San Francisco’s economic resiliency report will offer step-by-step actions aimed at protecting jobs and industries, and spell out how to best spend tax dollars and federal stimulus funds on public works projects to prop up the local economy.
Municipal officials are drafting an “economic resiliency plan” — one of the first of its kind in the U.S — to ensure the city of 865,000 can better withstand a financial earthquake akin to the one that roiled global markets in 2008 and left some U.S. cities on the verge of economic ruin.
San Francisco leaders are still haunted by memories of the dot-com bubble of the early 2000s and the Great Recession, which caused the largest collapse in state revenues on record and forced cities to reduce police spending, close libraries and wade deeper into public-pension debt. Some cities and states are trying to ensure they aren’t caught off guard again by boosting reserves and girding their residents against the next collapse. Utah is stress-testing its budget to find weakness in advance.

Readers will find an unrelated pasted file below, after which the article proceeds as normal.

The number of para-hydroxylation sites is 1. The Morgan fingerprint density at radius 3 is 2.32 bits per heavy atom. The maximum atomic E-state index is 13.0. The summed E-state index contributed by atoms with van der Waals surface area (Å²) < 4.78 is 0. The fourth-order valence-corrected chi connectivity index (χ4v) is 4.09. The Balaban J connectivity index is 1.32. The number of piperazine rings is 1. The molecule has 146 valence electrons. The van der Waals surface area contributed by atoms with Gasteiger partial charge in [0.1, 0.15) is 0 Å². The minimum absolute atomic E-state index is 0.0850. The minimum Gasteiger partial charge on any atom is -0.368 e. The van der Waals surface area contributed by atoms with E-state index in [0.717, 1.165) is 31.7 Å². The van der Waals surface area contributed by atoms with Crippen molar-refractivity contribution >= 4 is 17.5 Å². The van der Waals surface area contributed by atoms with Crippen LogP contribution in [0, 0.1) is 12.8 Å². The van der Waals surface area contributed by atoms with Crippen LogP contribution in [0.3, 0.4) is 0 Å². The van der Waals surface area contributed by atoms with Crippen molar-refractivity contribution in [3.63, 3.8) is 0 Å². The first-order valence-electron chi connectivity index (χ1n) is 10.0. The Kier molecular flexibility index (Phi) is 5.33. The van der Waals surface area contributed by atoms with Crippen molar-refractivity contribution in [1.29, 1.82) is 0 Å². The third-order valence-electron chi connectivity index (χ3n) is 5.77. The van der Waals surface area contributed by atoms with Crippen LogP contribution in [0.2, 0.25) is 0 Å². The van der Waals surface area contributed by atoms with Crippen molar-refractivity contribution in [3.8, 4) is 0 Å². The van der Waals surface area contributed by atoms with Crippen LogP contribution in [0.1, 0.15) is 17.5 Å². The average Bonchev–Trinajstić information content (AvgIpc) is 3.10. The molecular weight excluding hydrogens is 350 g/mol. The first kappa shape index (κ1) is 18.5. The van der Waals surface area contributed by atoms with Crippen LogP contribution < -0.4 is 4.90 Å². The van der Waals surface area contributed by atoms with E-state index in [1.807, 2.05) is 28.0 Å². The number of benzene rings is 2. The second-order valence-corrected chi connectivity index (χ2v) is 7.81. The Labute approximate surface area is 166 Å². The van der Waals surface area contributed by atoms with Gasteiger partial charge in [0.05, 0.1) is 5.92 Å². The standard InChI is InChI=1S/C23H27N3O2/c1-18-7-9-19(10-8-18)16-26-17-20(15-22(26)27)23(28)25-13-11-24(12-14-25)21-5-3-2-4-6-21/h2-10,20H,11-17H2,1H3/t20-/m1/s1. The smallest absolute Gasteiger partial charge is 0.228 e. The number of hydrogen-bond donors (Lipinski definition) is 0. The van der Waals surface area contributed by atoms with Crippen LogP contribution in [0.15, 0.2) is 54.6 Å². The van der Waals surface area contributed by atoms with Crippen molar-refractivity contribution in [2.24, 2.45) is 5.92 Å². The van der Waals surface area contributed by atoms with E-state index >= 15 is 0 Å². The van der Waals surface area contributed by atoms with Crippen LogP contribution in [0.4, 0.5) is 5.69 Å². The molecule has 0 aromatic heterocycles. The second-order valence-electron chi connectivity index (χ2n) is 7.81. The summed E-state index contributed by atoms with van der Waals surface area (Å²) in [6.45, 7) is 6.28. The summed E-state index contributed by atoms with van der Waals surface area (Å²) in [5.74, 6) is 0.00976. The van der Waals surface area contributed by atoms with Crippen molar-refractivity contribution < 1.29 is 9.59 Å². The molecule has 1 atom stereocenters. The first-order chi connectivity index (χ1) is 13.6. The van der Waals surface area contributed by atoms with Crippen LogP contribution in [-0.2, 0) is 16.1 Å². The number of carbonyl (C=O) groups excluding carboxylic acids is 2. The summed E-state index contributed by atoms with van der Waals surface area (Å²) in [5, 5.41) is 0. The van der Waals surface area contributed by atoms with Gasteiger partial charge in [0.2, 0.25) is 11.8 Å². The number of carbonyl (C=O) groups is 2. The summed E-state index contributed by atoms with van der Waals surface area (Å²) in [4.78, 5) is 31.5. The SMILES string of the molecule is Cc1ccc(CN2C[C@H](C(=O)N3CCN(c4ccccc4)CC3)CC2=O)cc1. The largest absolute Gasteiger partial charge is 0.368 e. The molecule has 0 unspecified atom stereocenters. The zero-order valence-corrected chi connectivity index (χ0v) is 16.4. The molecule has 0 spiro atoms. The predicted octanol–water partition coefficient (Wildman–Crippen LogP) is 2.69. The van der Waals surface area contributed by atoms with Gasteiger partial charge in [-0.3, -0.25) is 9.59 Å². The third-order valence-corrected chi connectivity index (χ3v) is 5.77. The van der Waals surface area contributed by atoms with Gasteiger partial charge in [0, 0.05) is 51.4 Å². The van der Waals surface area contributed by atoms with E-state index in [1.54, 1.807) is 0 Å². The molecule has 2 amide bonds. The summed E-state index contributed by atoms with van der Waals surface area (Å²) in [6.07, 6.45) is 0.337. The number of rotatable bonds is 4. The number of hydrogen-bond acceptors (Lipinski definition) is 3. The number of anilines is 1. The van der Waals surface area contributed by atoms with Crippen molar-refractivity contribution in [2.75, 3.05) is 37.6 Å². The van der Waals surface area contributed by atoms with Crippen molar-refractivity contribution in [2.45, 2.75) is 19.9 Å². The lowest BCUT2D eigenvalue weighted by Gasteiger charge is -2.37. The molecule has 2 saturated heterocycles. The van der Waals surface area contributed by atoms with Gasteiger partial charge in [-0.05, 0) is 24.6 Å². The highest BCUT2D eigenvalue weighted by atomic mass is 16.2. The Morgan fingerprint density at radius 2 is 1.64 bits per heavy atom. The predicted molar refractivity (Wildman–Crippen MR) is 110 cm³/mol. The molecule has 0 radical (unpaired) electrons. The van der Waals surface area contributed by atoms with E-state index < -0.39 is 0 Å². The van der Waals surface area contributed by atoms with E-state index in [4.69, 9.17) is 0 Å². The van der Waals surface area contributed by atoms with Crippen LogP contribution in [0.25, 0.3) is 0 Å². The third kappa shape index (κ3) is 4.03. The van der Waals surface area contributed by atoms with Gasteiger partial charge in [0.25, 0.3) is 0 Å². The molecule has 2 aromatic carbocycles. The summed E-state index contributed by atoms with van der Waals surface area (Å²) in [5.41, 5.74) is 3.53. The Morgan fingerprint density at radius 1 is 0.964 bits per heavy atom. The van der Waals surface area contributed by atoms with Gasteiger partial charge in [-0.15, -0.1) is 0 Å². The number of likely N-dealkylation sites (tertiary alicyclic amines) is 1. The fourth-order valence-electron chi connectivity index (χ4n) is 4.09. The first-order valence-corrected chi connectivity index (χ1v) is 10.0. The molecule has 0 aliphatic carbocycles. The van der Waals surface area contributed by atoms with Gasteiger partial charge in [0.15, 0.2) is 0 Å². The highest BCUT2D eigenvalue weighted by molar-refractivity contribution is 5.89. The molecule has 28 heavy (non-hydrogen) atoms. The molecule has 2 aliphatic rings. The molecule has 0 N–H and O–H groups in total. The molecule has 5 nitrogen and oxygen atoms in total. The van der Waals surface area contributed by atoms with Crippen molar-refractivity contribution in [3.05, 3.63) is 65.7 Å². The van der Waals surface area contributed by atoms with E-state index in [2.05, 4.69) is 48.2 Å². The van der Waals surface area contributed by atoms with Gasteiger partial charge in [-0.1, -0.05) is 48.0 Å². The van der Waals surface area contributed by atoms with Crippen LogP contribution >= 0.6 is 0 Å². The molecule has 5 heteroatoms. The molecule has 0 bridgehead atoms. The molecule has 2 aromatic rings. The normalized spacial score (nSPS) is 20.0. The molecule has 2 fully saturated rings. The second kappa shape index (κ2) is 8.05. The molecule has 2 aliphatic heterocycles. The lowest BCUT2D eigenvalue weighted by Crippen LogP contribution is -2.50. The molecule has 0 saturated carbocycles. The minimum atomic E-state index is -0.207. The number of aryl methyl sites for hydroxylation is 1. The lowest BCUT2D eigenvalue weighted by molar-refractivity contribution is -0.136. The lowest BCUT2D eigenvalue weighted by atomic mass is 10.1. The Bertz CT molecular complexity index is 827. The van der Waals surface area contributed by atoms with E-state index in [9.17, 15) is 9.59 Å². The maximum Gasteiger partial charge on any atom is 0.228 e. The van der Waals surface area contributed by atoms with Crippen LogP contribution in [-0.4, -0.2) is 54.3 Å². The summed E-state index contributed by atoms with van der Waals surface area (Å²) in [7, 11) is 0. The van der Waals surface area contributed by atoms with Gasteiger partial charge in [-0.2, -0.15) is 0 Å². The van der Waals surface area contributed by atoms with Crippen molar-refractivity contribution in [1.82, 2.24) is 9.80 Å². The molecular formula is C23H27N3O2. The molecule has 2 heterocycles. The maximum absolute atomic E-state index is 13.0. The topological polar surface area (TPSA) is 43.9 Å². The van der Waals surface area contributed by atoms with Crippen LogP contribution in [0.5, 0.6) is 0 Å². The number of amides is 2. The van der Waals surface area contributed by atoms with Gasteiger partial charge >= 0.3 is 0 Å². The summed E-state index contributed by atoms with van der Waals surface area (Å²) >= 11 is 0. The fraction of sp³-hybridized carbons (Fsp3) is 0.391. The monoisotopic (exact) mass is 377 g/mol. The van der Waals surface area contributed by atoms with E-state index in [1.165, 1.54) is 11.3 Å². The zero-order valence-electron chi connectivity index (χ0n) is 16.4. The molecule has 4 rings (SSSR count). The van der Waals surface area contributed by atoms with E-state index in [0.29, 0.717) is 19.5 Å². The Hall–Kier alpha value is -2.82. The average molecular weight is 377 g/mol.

“There are things that you need to do to prepare your house so it doesn’t fall down,” said Todd Rufo, director of the San Francisco Office of Economic and Workforce Development. “We haven’t forgotten what 2008 was like and that’s why we want to be as prepared as we can be.”
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